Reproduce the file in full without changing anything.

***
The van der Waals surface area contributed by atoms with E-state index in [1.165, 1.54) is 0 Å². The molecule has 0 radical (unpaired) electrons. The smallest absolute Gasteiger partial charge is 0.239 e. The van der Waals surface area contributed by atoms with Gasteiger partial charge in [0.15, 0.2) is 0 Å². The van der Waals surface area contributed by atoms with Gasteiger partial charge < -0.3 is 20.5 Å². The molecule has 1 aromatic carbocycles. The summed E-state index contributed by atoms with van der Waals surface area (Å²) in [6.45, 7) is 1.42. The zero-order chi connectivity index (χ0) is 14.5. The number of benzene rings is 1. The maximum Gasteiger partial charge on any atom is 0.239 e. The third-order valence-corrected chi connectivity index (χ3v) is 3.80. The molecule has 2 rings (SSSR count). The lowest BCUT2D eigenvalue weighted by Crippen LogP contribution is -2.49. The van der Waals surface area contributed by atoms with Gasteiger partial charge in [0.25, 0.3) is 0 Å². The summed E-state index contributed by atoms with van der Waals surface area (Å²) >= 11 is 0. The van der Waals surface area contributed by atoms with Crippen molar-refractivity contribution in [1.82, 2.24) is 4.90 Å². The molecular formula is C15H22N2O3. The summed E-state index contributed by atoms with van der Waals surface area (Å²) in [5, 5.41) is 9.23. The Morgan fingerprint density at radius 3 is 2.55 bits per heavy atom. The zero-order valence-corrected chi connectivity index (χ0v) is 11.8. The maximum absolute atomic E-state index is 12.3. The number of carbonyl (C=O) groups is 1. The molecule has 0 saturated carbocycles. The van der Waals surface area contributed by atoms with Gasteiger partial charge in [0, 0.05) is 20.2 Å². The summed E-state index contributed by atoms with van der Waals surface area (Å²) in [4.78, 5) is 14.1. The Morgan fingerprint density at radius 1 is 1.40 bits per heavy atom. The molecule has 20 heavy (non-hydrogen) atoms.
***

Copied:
The van der Waals surface area contributed by atoms with E-state index in [1.165, 1.54) is 0 Å². The molecule has 0 radical (unpaired) electrons. The smallest absolute Gasteiger partial charge is 0.239 e. The van der Waals surface area contributed by atoms with Gasteiger partial charge in [0.15, 0.2) is 0 Å². The van der Waals surface area contributed by atoms with Gasteiger partial charge < -0.3 is 20.5 Å². The molecule has 1 aromatic carbocycles. The summed E-state index contributed by atoms with van der Waals surface area (Å²) in [6.45, 7) is 1.42. The zero-order chi connectivity index (χ0) is 14.5. The number of benzene rings is 1. The maximum Gasteiger partial charge on any atom is 0.239 e. The third-order valence-corrected chi connectivity index (χ3v) is 3.80. The molecule has 2 rings (SSSR count). The lowest BCUT2D eigenvalue weighted by Crippen LogP contribution is -2.49. The van der Waals surface area contributed by atoms with Gasteiger partial charge in [0.25, 0.3) is 0 Å². The summed E-state index contributed by atoms with van der Waals surface area (Å²) >= 11 is 0. The van der Waals surface area contributed by atoms with Crippen molar-refractivity contribution in [1.82, 2.24) is 4.90 Å². The molecular formula is C15H22N2O3. The summed E-state index contributed by atoms with van der Waals surface area (Å²) in [5, 5.41) is 9.23. The Morgan fingerprint density at radius 3 is 2.55 bits per heavy atom. The zero-order valence-corrected chi connectivity index (χ0v) is 11.8. The maximum absolute atomic E-state index is 12.3. The number of carbonyl (C=O) groups is 1. The molecule has 0 saturated carbocycles. The van der Waals surface area contributed by atoms with Gasteiger partial charge in [0, 0.05) is 20.2 Å². The summed E-state index contributed by atoms with van der Waals surface area (Å²) in [4.78, 5) is 14.1. The Morgan fingerprint density at radius 1 is 1.40 bits per heavy atom. The molecule has 20 heavy (non-hydrogen) atoms.